Predictive analytics systems are designed to turn masses of data into optimized, actionable insights - and do it fast. Many businesses struggle with the significant challenges of setting up such systems - so here are the core focus points to follow, if you want to forge ahead with powerful predictions
There is a growing belief that businesses are set to spend huge amounts of money on predictive analytics. The global market for corporate predictive analytics is forecast to balloon to $28 billion by 2026 - up from $10 billion in 2021.
However, many businesses are struggling to set up the systems that support data-based decision making. Research shows nine in 10 businesses are not fully confident in their ability to make future-ready decisions about what to sell - with particular worries about fully understanding customer behavior trends.
Some lack the necessary quality of data. Others lack the financial resources or internal talent to speedily turn that data into reliable, relevant, and actionable insights. We frequently hear how organisations are overwhelmed by the heavy manual efforts required in writing and updating data-analysis algorithms. Without these algorithms in place, companies aren’t able to generate reliably powerful predictions to improve their business.
One thing is certain: the adoption of predictive analytics will continue and those that don't invest now will be overtaken by competitors that do. This is indisputable, given executives’ insatiable appetite for fast, efficient systems that allow them to identify future risks and opportunities and the actions that will push their businesses ahead of competitors.
3 factors to running successful and powerful predictive analytics
What separates the businesses that are successfully running powerful predictive analytics, from those that are stumbling? Here is what we have observed, in working with major brands across sectors, worldwide:
Lay the right foundations: Successful adopters of predictive analytics know that deriving value from the software first requires an outstanding data and tech foundation. They acquire all the necessary information, and unify it in one central warehouse. They move from manual to automated data wrangling, via platforms that deliver results in an easy-to-view format, ensure consistency and limit errors. They seek superior quality of information, and they put in place the right tech stack. To augment how data drives business intelligence and decision-making, these businesses ensure all information is safe and secure, with strong usage policies and controls. In maintaining this vision, governance, and change momentum, they ensure they overcome financial and timing obstacles, perfectly placing them to make powerful predictions.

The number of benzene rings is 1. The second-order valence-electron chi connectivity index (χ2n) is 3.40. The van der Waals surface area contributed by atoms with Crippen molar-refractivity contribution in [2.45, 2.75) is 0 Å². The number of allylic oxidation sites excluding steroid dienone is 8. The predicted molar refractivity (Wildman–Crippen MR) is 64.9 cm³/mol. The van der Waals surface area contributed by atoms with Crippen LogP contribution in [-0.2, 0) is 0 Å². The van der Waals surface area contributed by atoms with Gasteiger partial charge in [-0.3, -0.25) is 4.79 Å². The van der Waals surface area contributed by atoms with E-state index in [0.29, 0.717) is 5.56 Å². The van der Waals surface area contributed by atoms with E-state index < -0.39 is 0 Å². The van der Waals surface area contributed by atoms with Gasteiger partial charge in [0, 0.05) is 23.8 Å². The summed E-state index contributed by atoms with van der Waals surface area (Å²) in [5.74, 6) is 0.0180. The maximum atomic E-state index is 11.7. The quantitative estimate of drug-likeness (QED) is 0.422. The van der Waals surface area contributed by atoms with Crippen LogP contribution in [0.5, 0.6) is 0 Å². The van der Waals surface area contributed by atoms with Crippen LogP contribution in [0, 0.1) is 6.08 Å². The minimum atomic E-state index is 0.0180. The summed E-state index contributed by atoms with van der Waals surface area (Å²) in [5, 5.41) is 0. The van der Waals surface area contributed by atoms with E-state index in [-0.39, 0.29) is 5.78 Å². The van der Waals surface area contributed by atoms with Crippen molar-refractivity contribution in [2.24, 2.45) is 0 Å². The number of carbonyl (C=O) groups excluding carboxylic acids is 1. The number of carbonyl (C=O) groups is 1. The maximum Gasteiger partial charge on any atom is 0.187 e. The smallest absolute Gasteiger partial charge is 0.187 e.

Develop a data-driven culture: The most effective predictive analytics projects are those led by execs who recognize the need to start with a cultural revolution within their organizations. To effect that cultural change, they can start small – building a team environment that embraces and fosters curiosity around data-driven intelligence. They demonstrate the success that can be achieved by equipping each team member across the entire organisation with direct access to the same, shared source of intelligence. This unlocks the ability for knowledge to be applied consistently across all teams - allowing all teams to take better decisions based on the same, unifying knowledge, and accurately measure outcomes. This cultural transformation can never be forced. The best way for leaders to achieve data democratization is by appreciating cultural sensitivities. Continually invest in developing the right skillsets across the organisation. Tackle any shortage of in-house data science capabilities with a multi-pronged approach of new hires combined with re-skilling and upskilling existing teams.
Engender algo credibility: Even when the right tech, data, and people converge, there is another hurdle to face. Successful predictive analytics leaders must also overcome the natural psychological barriers that exist among individuals, teams, and clients. These are particularly seen in people’s negative reactions to fully-automated solutions that require no (apparent) human intervention. Research shows that many individuals are instinctively averse to algorithms, even when they are shown proof that a particular code more accurately predicts future outcomes than humans can. In this setting, leaders must ensure the tools and insights they put into place have clear credibility and support throughout an organization. They must actively engender trust in the value these tools deliver in directly supporting – but not replacing - human decision-making. The key is to balance the use of algorithms with human expertise, to engender confidence in the technology that then drives increased adoption
Creating predictions for business success
As the impact of excellent predictive analytics on business success becomes ever clearer, project leaders of the future will focus closely on setting the right foundations, building excellent data cultures, and promoting true credibility in the algorithms they deploy to create predictions for business success.